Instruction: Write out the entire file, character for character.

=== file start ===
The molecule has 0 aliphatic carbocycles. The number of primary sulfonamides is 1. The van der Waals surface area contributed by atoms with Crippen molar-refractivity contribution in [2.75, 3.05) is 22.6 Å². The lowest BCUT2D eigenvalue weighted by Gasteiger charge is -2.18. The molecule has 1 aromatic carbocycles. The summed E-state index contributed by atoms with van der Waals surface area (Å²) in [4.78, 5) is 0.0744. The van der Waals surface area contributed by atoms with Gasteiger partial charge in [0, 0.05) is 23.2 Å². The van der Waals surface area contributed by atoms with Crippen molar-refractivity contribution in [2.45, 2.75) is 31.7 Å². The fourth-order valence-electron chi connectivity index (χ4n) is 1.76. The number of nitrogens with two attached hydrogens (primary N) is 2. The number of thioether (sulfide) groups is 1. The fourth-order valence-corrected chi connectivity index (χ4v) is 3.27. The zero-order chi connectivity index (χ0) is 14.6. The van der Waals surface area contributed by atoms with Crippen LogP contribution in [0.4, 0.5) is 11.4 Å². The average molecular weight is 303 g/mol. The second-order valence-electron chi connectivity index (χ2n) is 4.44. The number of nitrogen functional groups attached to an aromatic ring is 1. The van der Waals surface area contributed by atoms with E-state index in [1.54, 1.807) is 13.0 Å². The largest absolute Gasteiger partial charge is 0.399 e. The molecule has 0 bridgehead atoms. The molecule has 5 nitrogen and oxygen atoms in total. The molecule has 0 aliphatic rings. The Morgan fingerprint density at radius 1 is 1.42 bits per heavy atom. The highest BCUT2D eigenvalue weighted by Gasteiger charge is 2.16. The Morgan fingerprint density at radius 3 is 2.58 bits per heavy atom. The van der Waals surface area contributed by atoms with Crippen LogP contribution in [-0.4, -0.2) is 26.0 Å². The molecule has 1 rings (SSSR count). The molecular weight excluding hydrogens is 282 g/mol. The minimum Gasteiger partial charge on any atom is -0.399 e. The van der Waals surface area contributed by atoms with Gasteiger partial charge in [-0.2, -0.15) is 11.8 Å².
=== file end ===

The molecule has 0 aliphatic carbocycles. The number of primary sulfonamides is 1. The van der Waals surface area contributed by atoms with Crippen molar-refractivity contribution in [2.75, 3.05) is 22.6 Å². The lowest BCUT2D eigenvalue weighted by Gasteiger charge is -2.18. The molecule has 1 aromatic carbocycles. The summed E-state index contributed by atoms with van der Waals surface area (Å²) in [4.78, 5) is 0.0744. The van der Waals surface area contributed by atoms with Gasteiger partial charge in [0, 0.05) is 23.2 Å². The van der Waals surface area contributed by atoms with Crippen molar-refractivity contribution in [2.45, 2.75) is 31.7 Å². The fourth-order valence-electron chi connectivity index (χ4n) is 1.76. The number of nitrogens with two attached hydrogens (primary N) is 2. The number of thioether (sulfide) groups is 1. The fourth-order valence-corrected chi connectivity index (χ4v) is 3.27. The zero-order chi connectivity index (χ0) is 14.6. The van der Waals surface area contributed by atoms with Crippen LogP contribution in [0.4, 0.5) is 11.4 Å². The average molecular weight is 303 g/mol. The second-order valence-electron chi connectivity index (χ2n) is 4.44. The number of nitrogen functional groups attached to an aromatic ring is 1. The van der Waals surface area contributed by atoms with E-state index in [1.54, 1.807) is 13.0 Å². The largest absolute Gasteiger partial charge is 0.399 e. The molecule has 0 bridgehead atoms. The molecule has 5 nitrogen and oxygen atoms in total. The molecule has 0 aliphatic rings. The Morgan fingerprint density at radius 1 is 1.42 bits per heavy atom. The highest BCUT2D eigenvalue weighted by Gasteiger charge is 2.16. The Morgan fingerprint density at radius 3 is 2.58 bits per heavy atom. The van der Waals surface area contributed by atoms with Crippen LogP contribution in [-0.4, -0.2) is 26.0 Å². The molecule has 1 rings (SSSR count). The molecular weight excluding hydrogens is 282 g/mol. The minimum Gasteiger partial charge on any atom is -0.399 e. The van der Waals surface area contributed by atoms with Gasteiger partial charge in [-0.2, -0.15) is 11.8 Å².